Peter Lawford, Gentleman Jewel Thief in The Hour of 13 (1952)

In 1890 on the gaslit, foggy streets of London, policemen are being targeted by a murderous madman known as “The Terror.” High class jewel thief Nicholas Revel (Peter Lawford) coincidentally steals a famous emerald the same night and location of the last attack. Nicholas, now a prime suspect of the murders, must clear his name and find the real murderer, using himself as bait.

Here’s our anti-hero — the charming, sophisticated gentleman thief, Nicholas Revel. When we first meet Nicholas, he is practicing stealing a necklace from around a bust’s neck. With a flick of the wrist he displays his skill, boldness, and precision, thus setting the tone and enjoyment of our movie – watching Nicholas weave in and out of situations in his inimitable way.

Whether entering a society event through a mirrored door, or teaming up with the police commissioner’s daughter (Dawn Addams) to plant suspicions in any direction but his, Nicholas confirms his adage – “The safest place is in a crowd.”

Though this is a little known film, The Hour of 13 has noteworthy folk on its production team. Let’s take a look at some of them…

The Hour of 13 was made at MGM’s British studios and was adapted from X v. Rex, a novel by Philip MacDonald. MacDonald’s most famous screenwriting credit is for his adaptation of Rebecca (1940). The screenplay by playwright Leon Gordon and Howard Emmett Rogers (Libeled Lady, 1936) is delightfully witty and smooth. This film is a remake of The Mystery of Mr. X (1934) with Robert Montgomery in the lead.

The production designer on The Hour of 13 was Alfred Junge – arguably the most influential art director of his time. Junge had been a collaborator with Powell and Pressburger on eight of their films, starting in 1939 and ending in 1947 with Black Narcissus, for which he won an Oscar. Junge worked on everything from Alfred Hitchcock’s early films (The Man Who Knew Too Much, Young and Innocent) to Technicolor spectacles — Knights of the Round Table and Mogambo (1953). The sets are indeed lush and pleasant to the eye in The Hour of 13. Junge brings Victorian England to life with detailed sets, luxurious decor and his recreation of the city of London is brimming with atmosphere and mystery.

Admittedly, I had never heard of the director Harold French before seeing The Hour of 13. I learned that French was a British stage actor and director who caught the film bug. During his twenty year movie career, he was known for comedies but proved his versatility with war films, thrillers, musicals, and dramas. Although he is not as celebrated among British film directors, French has some interesting credits to his name including Disney’s Rob Roy: The Highland Rogue (1953). I am so impressed with The Hour of 13 that I want to see more of his work. Any recommendations? Please leave them in the comments!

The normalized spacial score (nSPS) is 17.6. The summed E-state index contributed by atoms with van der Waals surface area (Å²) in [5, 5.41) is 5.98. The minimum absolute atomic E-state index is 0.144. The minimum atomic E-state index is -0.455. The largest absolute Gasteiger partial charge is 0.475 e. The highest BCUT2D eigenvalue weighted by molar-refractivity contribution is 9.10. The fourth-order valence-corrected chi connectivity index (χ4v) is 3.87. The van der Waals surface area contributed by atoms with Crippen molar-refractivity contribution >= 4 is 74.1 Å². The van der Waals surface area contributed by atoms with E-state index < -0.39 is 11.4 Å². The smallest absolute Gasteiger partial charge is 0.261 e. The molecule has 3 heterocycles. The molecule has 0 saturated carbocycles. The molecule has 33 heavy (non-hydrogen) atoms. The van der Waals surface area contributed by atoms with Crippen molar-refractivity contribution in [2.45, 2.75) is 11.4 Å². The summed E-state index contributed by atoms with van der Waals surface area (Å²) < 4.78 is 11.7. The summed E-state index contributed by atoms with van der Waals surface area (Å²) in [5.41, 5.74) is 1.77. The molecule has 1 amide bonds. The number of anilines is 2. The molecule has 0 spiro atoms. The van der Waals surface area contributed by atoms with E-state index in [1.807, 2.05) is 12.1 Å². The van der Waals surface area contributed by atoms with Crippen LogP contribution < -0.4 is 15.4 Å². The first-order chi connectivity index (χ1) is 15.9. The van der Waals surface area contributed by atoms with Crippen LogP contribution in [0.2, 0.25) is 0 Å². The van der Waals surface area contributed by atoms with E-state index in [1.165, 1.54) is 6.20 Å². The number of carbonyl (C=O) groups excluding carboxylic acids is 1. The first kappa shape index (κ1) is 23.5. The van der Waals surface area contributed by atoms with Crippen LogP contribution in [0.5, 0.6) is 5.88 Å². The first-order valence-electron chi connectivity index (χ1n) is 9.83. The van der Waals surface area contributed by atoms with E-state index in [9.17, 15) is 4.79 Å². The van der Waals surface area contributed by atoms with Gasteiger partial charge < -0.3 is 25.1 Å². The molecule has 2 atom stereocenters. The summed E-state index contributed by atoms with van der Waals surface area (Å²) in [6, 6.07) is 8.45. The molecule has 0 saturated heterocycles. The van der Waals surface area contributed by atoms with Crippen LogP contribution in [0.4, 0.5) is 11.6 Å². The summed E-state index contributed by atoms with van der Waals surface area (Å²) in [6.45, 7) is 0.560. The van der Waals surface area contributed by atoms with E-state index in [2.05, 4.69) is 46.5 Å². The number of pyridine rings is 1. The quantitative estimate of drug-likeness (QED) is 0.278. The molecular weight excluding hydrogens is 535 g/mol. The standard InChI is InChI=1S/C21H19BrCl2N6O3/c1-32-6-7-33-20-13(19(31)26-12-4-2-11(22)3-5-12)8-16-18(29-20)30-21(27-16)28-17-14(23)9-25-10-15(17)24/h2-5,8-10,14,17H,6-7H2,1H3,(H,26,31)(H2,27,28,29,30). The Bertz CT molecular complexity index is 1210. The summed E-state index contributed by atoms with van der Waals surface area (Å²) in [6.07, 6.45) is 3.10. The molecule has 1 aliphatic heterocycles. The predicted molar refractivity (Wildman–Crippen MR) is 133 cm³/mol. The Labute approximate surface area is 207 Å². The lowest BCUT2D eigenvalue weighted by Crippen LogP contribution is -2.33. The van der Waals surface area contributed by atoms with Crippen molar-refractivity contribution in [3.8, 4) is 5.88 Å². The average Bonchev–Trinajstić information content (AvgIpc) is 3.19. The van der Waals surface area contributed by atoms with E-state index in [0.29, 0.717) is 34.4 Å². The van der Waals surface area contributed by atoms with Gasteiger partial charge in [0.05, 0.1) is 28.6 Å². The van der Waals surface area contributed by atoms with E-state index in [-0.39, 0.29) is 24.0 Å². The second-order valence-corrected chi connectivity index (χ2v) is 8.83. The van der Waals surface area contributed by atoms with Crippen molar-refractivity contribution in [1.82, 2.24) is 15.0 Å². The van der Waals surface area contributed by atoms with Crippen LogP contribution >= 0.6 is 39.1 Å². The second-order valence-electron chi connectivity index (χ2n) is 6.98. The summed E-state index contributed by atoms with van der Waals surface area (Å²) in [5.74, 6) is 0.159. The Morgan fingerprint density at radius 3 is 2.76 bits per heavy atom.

On to the cast…

I was curious how Lawford would fare within a period mystery. I love him in Easter Parade and Good News, but those delightful, fluffy musicals are a horse of a different color to a dramatic crime story. I shouldn’t have doubted. Lawford fit so well into the period mystery scene that I wish he had done more of them. Victorian England was the perfect setting for his refined speaking voice, elegant manners, and aristocratic bearing.

I loved seeing Lawford play an ambiguous character. The signature Lawford charm was evident, but he gave Nicholas an extra bit of edge that made him a compelling character and one of his most interesting roles and performances during this stage in his career.

The rest of the cast is assembled with excellent British actors. Dawn Addams is innocent, lovely and provides a nice contrast to the enigmatic Lawford. Roland Culver (Thunderball) earnestly plays Scotland Yard inspector Connor, the man determined to frame Lawford. Leslie Dwyer and Colin Gordon provide light comic relief as Lawford’s accomplices. Michael Hordern, Heather Thatcher (Beau Geste, 1939) and Richard Shaw round out the cast.

In a way, this movie reminds me of To Catch a Thief (1955) with our suave jewel thief on the run from the police, while trying to track down the real thief, or in this case, the real murderer. And in the same vein, our sympathies lie with our anti-hero.

The Hour of 13 is not pretentious – it knows its bounds and stays within them, while the able cast provides a solid piece of entertainment for those willing to descend into its world of dark alleys and urbane thievery.

This post is my contribution to The 2nd Annual Peter Lawford Blogathon given by Kristen of Hoofers & Honeys in honor of Peter’s birthday, September 7th, 1923! Thanks for letting me participate, Kristen!

CLICK HERE to read the other entries about the talented Mr. Lawford.